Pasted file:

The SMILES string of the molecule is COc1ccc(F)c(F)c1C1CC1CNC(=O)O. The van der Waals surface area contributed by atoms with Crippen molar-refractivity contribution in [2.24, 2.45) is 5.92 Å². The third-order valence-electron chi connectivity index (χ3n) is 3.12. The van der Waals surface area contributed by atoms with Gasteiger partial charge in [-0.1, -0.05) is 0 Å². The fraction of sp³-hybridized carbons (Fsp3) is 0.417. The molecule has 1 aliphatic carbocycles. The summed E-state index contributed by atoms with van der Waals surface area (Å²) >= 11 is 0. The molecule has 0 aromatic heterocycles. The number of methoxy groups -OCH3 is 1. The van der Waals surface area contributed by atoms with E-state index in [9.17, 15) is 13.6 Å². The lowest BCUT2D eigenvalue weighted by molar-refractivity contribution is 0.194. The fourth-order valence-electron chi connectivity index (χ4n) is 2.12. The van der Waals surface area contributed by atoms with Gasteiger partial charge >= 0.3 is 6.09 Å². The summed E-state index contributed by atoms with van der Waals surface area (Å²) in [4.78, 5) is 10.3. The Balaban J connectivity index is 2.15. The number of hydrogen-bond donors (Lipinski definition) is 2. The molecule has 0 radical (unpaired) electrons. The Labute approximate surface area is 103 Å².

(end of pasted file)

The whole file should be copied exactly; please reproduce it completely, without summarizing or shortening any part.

The SMILES string of the molecule is COc1ccc(F)c(F)c1C1CC1CNC(=O)O. The van der Waals surface area contributed by atoms with Crippen molar-refractivity contribution in [2.24, 2.45) is 5.92 Å². The third-order valence-electron chi connectivity index (χ3n) is 3.12. The van der Waals surface area contributed by atoms with Gasteiger partial charge in [-0.1, -0.05) is 0 Å². The fraction of sp³-hybridized carbons (Fsp3) is 0.417. The molecule has 1 aliphatic carbocycles. The summed E-state index contributed by atoms with van der Waals surface area (Å²) >= 11 is 0. The molecule has 0 aromatic heterocycles. The number of methoxy groups -OCH3 is 1. The van der Waals surface area contributed by atoms with E-state index in [9.17, 15) is 13.6 Å². The lowest BCUT2D eigenvalue weighted by molar-refractivity contribution is 0.194. The fourth-order valence-electron chi connectivity index (χ4n) is 2.12. The van der Waals surface area contributed by atoms with Gasteiger partial charge >= 0.3 is 6.09 Å². The summed E-state index contributed by atoms with van der Waals surface area (Å²) in [4.78, 5) is 10.3. The Balaban J connectivity index is 2.15. The number of hydrogen-bond donors (Lipinski definition) is 2. The molecule has 0 radical (unpaired) electrons. The Labute approximate surface area is 103 Å².